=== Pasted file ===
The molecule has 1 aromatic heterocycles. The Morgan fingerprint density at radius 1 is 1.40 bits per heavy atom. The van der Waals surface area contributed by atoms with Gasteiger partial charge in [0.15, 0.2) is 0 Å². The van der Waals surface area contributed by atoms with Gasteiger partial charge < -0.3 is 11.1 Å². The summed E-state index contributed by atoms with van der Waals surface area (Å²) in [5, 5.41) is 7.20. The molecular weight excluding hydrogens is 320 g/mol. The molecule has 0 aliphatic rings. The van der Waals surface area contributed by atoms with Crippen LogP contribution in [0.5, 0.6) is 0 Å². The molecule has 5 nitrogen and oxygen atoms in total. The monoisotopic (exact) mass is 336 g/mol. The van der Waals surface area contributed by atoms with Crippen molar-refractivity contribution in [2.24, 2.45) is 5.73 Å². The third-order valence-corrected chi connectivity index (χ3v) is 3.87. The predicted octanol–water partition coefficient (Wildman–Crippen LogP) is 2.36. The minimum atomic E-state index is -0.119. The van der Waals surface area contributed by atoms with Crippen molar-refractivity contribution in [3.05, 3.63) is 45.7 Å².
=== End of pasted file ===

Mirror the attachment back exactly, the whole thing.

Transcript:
The molecule has 1 aromatic heterocycles. The Morgan fingerprint density at radius 1 is 1.40 bits per heavy atom. The van der Waals surface area contributed by atoms with Gasteiger partial charge in [0.15, 0.2) is 0 Å². The van der Waals surface area contributed by atoms with Gasteiger partial charge < -0.3 is 11.1 Å². The summed E-state index contributed by atoms with van der Waals surface area (Å²) in [5, 5.41) is 7.20. The molecular weight excluding hydrogens is 320 g/mol. The molecule has 0 aliphatic rings. The van der Waals surface area contributed by atoms with Crippen LogP contribution in [0.5, 0.6) is 0 Å². The molecule has 5 nitrogen and oxygen atoms in total. The monoisotopic (exact) mass is 336 g/mol. The van der Waals surface area contributed by atoms with Crippen molar-refractivity contribution in [2.24, 2.45) is 5.73 Å². The third-order valence-corrected chi connectivity index (χ3v) is 3.87. The predicted octanol–water partition coefficient (Wildman–Crippen LogP) is 2.36. The minimum atomic E-state index is -0.119. The van der Waals surface area contributed by atoms with Crippen molar-refractivity contribution in [3.05, 3.63) is 45.7 Å².